Over the past four years, Deloitte U.K. has gotten rid of about 20 partners for inappropriate behavior, including sexual harassment and bullying, the firm’s CEO, David Sproul, told the Financial Times in an article published on Dec. 9.
“We will fire people for any inappropriate behaviour. No one is protected,” said David Sproul. “There has been unfortunately a number of partners who have been fired for inappropriate behaviour, be it of a sexual nature or of a bullying nature. I’d like to say there weren’t any, but there are.”
Deloitte has approximately 1,000 U.K. partners, the Financial Times noted, but according to Economia, only 19% are women. Women make up about 43% of Deloitte U.K.’s total workforce. Sproul said he hopes to increase the percentage of female partners to 25% by 2020.
In the Financial Times article, Sproul did not say whether all or most of the fired partners were men, but we’ll say that’s a safe bet based on a post he published on his LinkedIn page today about what Deloitte U.K. has done to improve gender diversity and increase women in leadership positions.
We have changed our recruitment processes, created sponsorship programmes for female senior managers and directors, introduced working parents transition coaching and launched a return to work programme. We have also focused on ensuring that our people are able to work in a way that works for them and for our business – ensuring that they can have a successful career alongside their commitments outside the workplace.
All these efforts are important interventions in progressing more women to leadership levels, but they would not have been enough on their own. We also needed to provide an inclusive and respectful culture – where all our people are judged only on the value they can (or could) bring.
The topic of culture and behaviour in business has certainly been brought to the fore this year by the #MeToo movement. Making people feel that, regardless of who they are, they can bring themselves to – and succeed at – work is paramount to diversity in all its forms, whether that’s gender, ethnicity, sexuality or simply people from different backgrounds.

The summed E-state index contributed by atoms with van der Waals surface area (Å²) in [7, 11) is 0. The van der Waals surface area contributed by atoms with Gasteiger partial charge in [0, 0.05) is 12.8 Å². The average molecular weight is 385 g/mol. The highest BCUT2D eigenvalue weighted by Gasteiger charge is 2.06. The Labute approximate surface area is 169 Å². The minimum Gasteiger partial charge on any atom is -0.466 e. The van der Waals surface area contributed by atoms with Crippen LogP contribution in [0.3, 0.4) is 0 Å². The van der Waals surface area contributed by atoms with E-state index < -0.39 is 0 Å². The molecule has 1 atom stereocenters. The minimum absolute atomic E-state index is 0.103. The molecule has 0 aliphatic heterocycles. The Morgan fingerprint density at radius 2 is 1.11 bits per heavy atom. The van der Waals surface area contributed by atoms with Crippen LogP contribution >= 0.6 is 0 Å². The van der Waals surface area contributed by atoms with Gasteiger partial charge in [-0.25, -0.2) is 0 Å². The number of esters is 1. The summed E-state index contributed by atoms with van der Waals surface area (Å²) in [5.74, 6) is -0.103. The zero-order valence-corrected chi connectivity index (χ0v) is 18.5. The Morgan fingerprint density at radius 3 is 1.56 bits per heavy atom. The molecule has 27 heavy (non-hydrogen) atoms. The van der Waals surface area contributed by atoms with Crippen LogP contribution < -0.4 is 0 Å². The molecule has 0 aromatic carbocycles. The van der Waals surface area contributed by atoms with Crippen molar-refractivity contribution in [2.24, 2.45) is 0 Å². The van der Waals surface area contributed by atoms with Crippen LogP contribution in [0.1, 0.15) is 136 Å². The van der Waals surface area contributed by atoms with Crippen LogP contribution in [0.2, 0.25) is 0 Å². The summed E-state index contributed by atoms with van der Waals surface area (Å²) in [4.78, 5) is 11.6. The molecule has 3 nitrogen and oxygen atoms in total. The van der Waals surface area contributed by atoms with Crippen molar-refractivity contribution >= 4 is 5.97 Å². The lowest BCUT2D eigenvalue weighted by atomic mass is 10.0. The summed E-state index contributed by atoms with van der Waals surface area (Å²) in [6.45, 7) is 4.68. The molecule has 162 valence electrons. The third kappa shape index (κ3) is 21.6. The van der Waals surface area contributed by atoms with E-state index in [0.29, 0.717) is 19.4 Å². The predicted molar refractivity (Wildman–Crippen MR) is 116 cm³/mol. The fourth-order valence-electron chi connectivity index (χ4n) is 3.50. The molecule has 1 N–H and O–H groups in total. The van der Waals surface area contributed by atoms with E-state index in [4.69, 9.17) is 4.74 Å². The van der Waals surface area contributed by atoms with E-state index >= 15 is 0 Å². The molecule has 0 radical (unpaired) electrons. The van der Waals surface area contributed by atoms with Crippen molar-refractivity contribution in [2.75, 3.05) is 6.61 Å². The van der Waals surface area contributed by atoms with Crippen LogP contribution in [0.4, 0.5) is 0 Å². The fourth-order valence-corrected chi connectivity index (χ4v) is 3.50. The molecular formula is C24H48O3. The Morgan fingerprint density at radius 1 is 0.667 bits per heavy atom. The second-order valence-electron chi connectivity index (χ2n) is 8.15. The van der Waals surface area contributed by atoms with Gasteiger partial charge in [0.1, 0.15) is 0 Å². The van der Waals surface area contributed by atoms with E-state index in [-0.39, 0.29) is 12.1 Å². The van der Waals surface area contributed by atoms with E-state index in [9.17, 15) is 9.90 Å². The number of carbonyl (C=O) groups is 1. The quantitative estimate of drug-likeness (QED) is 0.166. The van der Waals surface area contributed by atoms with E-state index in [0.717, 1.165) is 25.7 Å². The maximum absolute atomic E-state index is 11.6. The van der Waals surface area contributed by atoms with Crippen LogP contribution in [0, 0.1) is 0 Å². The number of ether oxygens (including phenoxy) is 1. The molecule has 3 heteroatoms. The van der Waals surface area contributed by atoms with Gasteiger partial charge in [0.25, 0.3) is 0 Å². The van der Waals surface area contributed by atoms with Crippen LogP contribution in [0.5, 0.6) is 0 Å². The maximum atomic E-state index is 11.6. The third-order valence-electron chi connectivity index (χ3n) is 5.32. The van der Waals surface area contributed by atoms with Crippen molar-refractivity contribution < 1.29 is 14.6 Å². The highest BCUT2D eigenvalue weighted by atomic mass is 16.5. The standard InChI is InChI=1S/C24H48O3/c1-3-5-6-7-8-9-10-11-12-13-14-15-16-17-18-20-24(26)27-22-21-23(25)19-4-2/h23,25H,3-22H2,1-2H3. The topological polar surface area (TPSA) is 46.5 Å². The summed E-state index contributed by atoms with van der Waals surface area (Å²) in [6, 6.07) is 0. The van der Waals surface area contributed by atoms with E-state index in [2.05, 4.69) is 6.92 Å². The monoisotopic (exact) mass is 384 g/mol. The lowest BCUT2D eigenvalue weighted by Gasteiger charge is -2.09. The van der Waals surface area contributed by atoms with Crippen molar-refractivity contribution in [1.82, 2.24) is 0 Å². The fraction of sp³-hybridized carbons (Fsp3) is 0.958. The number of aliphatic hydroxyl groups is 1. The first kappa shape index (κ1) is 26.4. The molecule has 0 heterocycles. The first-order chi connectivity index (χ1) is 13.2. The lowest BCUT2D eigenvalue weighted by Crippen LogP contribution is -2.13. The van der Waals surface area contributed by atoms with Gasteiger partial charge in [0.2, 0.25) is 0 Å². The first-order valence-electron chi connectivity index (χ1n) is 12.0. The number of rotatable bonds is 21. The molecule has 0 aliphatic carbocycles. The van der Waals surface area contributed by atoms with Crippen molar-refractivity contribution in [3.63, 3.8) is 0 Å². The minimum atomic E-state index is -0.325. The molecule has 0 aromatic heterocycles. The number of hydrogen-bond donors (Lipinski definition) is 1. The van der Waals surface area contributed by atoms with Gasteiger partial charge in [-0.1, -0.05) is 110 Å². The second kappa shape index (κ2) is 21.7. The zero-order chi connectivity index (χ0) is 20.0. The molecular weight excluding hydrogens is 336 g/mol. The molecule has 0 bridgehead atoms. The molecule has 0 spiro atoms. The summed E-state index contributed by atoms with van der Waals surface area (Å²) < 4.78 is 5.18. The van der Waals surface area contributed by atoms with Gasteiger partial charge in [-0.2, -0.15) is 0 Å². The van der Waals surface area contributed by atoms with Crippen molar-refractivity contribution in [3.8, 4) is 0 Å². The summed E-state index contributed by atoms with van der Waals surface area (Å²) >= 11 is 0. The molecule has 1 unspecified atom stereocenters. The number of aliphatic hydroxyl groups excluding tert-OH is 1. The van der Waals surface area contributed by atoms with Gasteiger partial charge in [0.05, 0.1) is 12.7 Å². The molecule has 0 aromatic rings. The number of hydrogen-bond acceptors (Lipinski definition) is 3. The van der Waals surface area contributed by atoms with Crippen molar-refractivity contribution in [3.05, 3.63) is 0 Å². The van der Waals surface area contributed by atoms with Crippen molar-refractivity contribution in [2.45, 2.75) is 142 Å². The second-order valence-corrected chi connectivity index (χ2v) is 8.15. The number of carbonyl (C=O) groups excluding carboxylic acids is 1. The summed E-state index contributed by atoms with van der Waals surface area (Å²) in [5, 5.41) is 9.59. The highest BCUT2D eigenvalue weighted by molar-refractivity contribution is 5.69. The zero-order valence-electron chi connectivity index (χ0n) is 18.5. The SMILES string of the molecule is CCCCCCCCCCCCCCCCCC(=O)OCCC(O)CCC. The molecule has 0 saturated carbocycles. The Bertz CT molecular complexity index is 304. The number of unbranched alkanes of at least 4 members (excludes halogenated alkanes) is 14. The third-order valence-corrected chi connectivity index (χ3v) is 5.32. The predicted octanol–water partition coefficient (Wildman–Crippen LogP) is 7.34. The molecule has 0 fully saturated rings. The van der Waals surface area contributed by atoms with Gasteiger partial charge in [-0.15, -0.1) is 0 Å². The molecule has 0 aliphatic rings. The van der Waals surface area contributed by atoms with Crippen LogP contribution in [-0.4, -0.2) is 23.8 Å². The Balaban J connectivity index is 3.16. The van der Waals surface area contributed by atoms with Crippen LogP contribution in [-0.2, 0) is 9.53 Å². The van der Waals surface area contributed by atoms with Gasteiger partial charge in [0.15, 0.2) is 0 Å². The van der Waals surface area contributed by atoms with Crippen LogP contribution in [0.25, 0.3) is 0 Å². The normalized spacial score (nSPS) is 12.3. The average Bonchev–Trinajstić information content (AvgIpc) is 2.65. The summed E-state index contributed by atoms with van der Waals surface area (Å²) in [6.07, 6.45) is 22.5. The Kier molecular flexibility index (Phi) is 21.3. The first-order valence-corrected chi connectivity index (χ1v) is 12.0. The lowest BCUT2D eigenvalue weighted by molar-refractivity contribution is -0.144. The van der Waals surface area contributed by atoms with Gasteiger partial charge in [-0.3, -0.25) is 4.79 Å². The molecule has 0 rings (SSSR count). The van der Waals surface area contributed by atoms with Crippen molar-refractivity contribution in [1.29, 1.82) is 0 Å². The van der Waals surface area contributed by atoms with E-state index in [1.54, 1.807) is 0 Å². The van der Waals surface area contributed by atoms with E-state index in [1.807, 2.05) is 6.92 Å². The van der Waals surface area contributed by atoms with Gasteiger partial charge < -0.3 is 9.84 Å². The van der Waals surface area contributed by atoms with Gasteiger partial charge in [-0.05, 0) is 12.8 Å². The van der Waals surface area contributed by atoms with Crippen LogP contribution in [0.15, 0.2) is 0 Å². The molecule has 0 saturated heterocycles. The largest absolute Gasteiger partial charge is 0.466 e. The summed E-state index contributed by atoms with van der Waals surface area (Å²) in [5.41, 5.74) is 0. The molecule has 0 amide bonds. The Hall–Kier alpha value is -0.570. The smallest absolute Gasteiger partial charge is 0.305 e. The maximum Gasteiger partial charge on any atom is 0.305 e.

Spurred on by #MeToo, several former female professionals at Big 4 firms have shared their stories this year of alleged sexual harassment, sexual assault, discrimination, and retaliation by male partners.
Ex-EY partners Jessica Casucci and Karen Ward went public with their sexual harassment allegations against the firm in complaints filed with the Equal Employment Opportunity Commission, while an unnamed former Deloitte Bermuda staffer accused a senior partner from the firm’s New York office of sexually assaulting her in a Bermuda hotel room three years ago. Then there were instances of alleged sexual harassment and assault detailed in a gender discrimination lawsuit filed by a group of former and current KPMG female tax and advisory professionals against the firm.
And there will likely be more.
What we’ve seen in all of these accusations are the lengths the firms will go to in order to bury serious complaints of sexual harassment, or force out the alleged victim and protect the partner or partners who were accused, which makes Sproul’s transparency to the Financial Times regarding the fired Deloitte U.K. partners surprising.
“You can’t meet someone more junior to you in a bar on a Friday evening after work and assume she or he is attracted to you [and is seeking] a one-night stand. You just can’t do it,” he said. “Some people definitely would have to have that explained to them. So we’ve been very clear on what is acceptable in our firm.”
Sproul, who is retiring as Deloitte U.K. CEO next year, said the firm introduced several initiatives to combat sexual harassment and discrimination years before the #MeToo movement, including mandatory “respect and inclusion” training for all staff, helplines that allow employees to report problems anonymously, and a video where employees explained why a situation made them uncomfortable.
He wrote on LinkedIn:
[E]mbedding a respectful and inclusive culture needs leadership to live it, take action when required and speak about it – explaining what it means in practical terms to people and why it matters. Instilling values through checklists alone won’t succeed – people need to feel empowered to do the right thing and to know that we will respond in the right way.
I’m under no illusions that there is still much to do. And in the months to come, as I hand over the reins to my successor, my message will be clear: inclusion needs to be at the heart of business culture, with commitment and attention from all levels within a business. The #MeToo movement has shone a light on culture – we need business to do the same.